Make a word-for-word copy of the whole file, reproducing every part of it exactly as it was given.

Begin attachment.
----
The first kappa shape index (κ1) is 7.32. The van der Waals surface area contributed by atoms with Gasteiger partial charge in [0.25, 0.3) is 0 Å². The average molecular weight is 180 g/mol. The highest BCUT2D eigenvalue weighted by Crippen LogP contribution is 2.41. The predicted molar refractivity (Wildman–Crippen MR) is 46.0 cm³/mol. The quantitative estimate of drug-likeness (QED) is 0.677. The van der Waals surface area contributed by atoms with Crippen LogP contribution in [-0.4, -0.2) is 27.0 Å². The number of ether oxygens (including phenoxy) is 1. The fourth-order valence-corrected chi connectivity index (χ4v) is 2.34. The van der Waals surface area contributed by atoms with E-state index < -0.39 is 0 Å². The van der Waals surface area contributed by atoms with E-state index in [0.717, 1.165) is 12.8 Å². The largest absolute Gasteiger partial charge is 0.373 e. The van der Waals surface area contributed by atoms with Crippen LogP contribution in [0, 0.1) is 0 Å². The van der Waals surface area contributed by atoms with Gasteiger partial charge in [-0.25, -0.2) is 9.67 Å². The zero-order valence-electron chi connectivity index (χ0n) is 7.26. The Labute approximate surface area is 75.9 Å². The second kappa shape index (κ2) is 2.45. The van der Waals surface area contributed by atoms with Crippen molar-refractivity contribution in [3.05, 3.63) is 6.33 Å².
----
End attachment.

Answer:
The first kappa shape index (κ1) is 7.32. The van der Waals surface area contributed by atoms with Gasteiger partial charge in [0.25, 0.3) is 0 Å². The average molecular weight is 180 g/mol. The highest BCUT2D eigenvalue weighted by Crippen LogP contribution is 2.41. The predicted molar refractivity (Wildman–Crippen MR) is 46.0 cm³/mol. The quantitative estimate of drug-likeness (QED) is 0.677. The van der Waals surface area contributed by atoms with Crippen LogP contribution in [-0.4, -0.2) is 27.0 Å². The number of ether oxygens (including phenoxy) is 1. The fourth-order valence-corrected chi connectivity index (χ4v) is 2.34. The van der Waals surface area contributed by atoms with E-state index < -0.39 is 0 Å². The van der Waals surface area contributed by atoms with E-state index in [0.717, 1.165) is 12.8 Å². The largest absolute Gasteiger partial charge is 0.373 e. The van der Waals surface area contributed by atoms with Crippen LogP contribution in [0, 0.1) is 0 Å². The van der Waals surface area contributed by atoms with Gasteiger partial charge in [-0.25, -0.2) is 9.67 Å². The zero-order valence-electron chi connectivity index (χ0n) is 7.26. The Labute approximate surface area is 75.9 Å². The second kappa shape index (κ2) is 2.45. The van der Waals surface area contributed by atoms with Crippen molar-refractivity contribution in [3.05, 3.63) is 6.33 Å².